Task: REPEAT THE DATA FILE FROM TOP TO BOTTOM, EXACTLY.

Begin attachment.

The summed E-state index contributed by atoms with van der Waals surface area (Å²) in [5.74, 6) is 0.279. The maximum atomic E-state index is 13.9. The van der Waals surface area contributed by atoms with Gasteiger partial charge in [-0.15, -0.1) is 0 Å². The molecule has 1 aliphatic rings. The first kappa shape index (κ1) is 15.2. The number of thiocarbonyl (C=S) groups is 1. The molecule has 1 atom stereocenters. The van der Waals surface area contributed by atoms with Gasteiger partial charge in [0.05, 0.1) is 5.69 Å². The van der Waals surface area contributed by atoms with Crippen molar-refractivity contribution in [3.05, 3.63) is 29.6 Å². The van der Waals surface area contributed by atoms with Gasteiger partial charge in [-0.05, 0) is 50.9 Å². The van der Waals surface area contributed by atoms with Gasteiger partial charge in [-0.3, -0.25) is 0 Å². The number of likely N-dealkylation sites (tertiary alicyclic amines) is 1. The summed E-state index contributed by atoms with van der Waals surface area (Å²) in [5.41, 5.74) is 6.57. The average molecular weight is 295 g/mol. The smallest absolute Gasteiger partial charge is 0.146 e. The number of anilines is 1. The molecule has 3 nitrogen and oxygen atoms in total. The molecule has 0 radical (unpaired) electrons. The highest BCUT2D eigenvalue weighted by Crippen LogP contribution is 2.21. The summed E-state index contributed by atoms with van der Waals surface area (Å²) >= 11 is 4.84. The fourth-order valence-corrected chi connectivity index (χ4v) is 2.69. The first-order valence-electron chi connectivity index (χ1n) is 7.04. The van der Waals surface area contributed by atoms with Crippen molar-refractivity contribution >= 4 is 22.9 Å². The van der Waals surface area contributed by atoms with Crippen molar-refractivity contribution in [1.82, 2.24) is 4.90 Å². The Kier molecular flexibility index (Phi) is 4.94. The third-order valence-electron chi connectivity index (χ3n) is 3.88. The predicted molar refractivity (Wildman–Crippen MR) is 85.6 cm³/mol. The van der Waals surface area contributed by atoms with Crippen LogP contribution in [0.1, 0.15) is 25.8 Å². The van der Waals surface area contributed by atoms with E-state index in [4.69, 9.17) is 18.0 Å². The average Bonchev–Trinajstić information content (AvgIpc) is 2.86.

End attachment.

The summed E-state index contributed by atoms with van der Waals surface area (Å²) in [5.74, 6) is 0.279. The maximum atomic E-state index is 13.9. The van der Waals surface area contributed by atoms with Gasteiger partial charge in [-0.15, -0.1) is 0 Å². The molecule has 1 aliphatic rings. The first kappa shape index (κ1) is 15.2. The number of thiocarbonyl (C=S) groups is 1. The molecule has 1 atom stereocenters. The van der Waals surface area contributed by atoms with Gasteiger partial charge in [0.05, 0.1) is 5.69 Å². The van der Waals surface area contributed by atoms with Crippen molar-refractivity contribution in [3.05, 3.63) is 29.6 Å². The van der Waals surface area contributed by atoms with Gasteiger partial charge in [-0.05, 0) is 50.9 Å². The van der Waals surface area contributed by atoms with Gasteiger partial charge in [-0.3, -0.25) is 0 Å². The number of likely N-dealkylation sites (tertiary alicyclic amines) is 1. The summed E-state index contributed by atoms with van der Waals surface area (Å²) in [5.41, 5.74) is 6.57. The average molecular weight is 295 g/mol. The smallest absolute Gasteiger partial charge is 0.146 e. The number of anilines is 1. The molecule has 3 nitrogen and oxygen atoms in total. The molecule has 0 radical (unpaired) electrons. The highest BCUT2D eigenvalue weighted by Crippen LogP contribution is 2.21. The summed E-state index contributed by atoms with van der Waals surface area (Å²) >= 11 is 4.84. The fourth-order valence-corrected chi connectivity index (χ4v) is 2.69. The first-order valence-electron chi connectivity index (χ1n) is 7.04. The van der Waals surface area contributed by atoms with Crippen molar-refractivity contribution >= 4 is 22.9 Å². The van der Waals surface area contributed by atoms with Crippen molar-refractivity contribution in [1.82, 2.24) is 4.90 Å². The Kier molecular flexibility index (Phi) is 4.94. The third-order valence-electron chi connectivity index (χ3n) is 3.88. The predicted molar refractivity (Wildman–Crippen MR) is 85.6 cm³/mol. The van der Waals surface area contributed by atoms with Crippen LogP contribution in [0.1, 0.15) is 25.8 Å². The van der Waals surface area contributed by atoms with E-state index in [4.69, 9.17) is 18.0 Å². The average Bonchev–Trinajstić information content (AvgIpc) is 2.86.